Longing for Leukemia

In a weird way, I sort of miss having Leukemia. Obviously, it is not with warm-fuzzy feelings, but I do look back on my Leukemia days with a certain fondness. There are actually a lot of reasons I am thankful for that season of my life; I made many new friends who I would have never encountered otherwise, my current relationships were strengthened and some of my acquaintances became friends in a new way. I treasure all these things with great gratitude. But I think what I miss most was the natural, humble, child-like trust I had in a God who had the only power to cure me. Maintaining perspective on what really matters came to me immediately and remained strong throughout the 6 month battle. And what DOES really matter to me? Living every minute with the willingness to be used by Him as I do life with the people I encounter every day. It became very uncomplicated to do so when I couldn’t do anything else, literally. I had a choice to live in self-pity as I spent 6 days in the hospital for chemo on 5 different occasions, OR to engage in life and people where God had chosen to put me for the time being. As a result, my friendship circle was enlarged by the dozens.

Now that I have made you almost WISH you had Leukemia, I throw out a suggestion about how YOU TOO can “live like you are dying”, without having to suffer from a deadly disease. This idea rolled around in my brain without ceasing a couple days ago. I am trying it out and suspect that it just might be the answer. Here’s how it works (easy to do, easy NOT to do): Turn over EVERY single circumstance, problem, dilemma, encounter, decision, and person to God. All day. Everyday. And THANK Him for the rest. There may even be times where you will be able to thank him for the bad stuff, knowing that it produces character and strength of heart. When I had Leukemia, I DID THAT ALL THE TIME. Now, I can turn into a hot mess over a cluttered house or the fact that none of my jeans fit! All my phenomenal perspective just flies out the window. When people tell me how encouraged or inspired they were about how I handled having leukemia with such strength and wisdom and peace, I tell them it was actually pretty easy. It was easy compared to having great strength and wisdom and peace in the mundane activities of every-day life. The “cares of this world” can drag me down quick IF I try to carry them all myself. It is beginning to dawn on me that perhaps the author of Phillipians was right when he said, “do not be anxious about anything. Instead, pray about everything. And the peace of God, which passes all human understanding, will guard your heart and your mind in Christ Jesus.” I have lived in that peace. And I have also lived outside it (and it isn’t pretty). Maybe, just maybe, if I turned over “the cares of this world” (i.e. my kids, my spouse, my job, my money, my home, my schedule, my church, my friends, my clients, my future, my eating, my sleeping, my past, etc.) to Him as they begin to lead me down the path of trying to fix, manage and control them, I could avoid the stress of it all by turning things over to the care of God. Maybe I can live everyday with the same perspective I had when I had Leukemia. When I was fully surrendered to His will for my life and trusting Him in all things. I knew without a shadow of doubt that I had no control in that area. When I lose perspective in the midst of “normal” life, it’s because I am believing the lie that I am in control of people, places and things and try to handle it all on my own. Very dangerous.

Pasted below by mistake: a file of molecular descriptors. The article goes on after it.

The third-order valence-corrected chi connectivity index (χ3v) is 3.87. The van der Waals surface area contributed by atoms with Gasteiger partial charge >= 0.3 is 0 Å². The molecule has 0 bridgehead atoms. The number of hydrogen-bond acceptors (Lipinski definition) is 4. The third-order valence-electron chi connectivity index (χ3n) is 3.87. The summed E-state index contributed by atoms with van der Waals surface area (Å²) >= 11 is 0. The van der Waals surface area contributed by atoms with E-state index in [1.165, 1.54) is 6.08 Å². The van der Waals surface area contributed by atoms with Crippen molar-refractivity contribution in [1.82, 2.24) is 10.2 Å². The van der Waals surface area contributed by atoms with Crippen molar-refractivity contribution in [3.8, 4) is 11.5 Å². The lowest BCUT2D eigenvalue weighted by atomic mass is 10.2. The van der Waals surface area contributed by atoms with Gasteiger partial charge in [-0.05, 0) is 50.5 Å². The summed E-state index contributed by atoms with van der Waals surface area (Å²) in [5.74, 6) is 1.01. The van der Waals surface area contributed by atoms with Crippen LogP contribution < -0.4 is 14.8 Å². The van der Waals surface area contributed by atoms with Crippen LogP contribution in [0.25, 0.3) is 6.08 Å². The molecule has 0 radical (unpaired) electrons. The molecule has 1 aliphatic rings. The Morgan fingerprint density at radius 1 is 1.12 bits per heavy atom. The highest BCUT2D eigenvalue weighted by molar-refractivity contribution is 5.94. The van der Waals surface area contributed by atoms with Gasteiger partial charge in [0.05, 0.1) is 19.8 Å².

Here’s an idea to tangibly “turn it over to God.” It may sound a bit dorky, but get yourself a God Box. For some of you, you may need to take God OUT of that box first ( because you have been limiting Him by doubting that He can truly help you with your everyday life). So, take got “out of the box” and give Him permission to handle the worries and concerns and heartaches that you will write down and put IN THE BOX. Instead of trying to figure out all the answers about why or what to do next, simply write down the person, the prayer, the problem, and put it in the box. Literally turn it over by getting it on paper and out of your head. Tell God that you are going to trust Him to take care of it. Maybe then we will start experiencing the magnificent perspective that is available to us when we let God be in control (isn’t that nice of us?).

3 thoughts on “Longing for Leukemia

  1. Hi Heather this is Lanny.. Well said. I do miss some things but not many. And you had it worse than me. My boss said he would have a bad day and then see me walk past office and think (my day ain’t so bad). HAPPY THANKSGIVING !!!!!!

  2. Great reminders as usual Heather! We mere humans should not limit God by putting him in a box, but instead remember how loving and powerful He is and give him all of ourselves and our concerns. This also reminded me of a song I really like by Kris Allen – “Live Like We’re Dying”.,,”gotta tell em that we love em while we got the chance to say it”…

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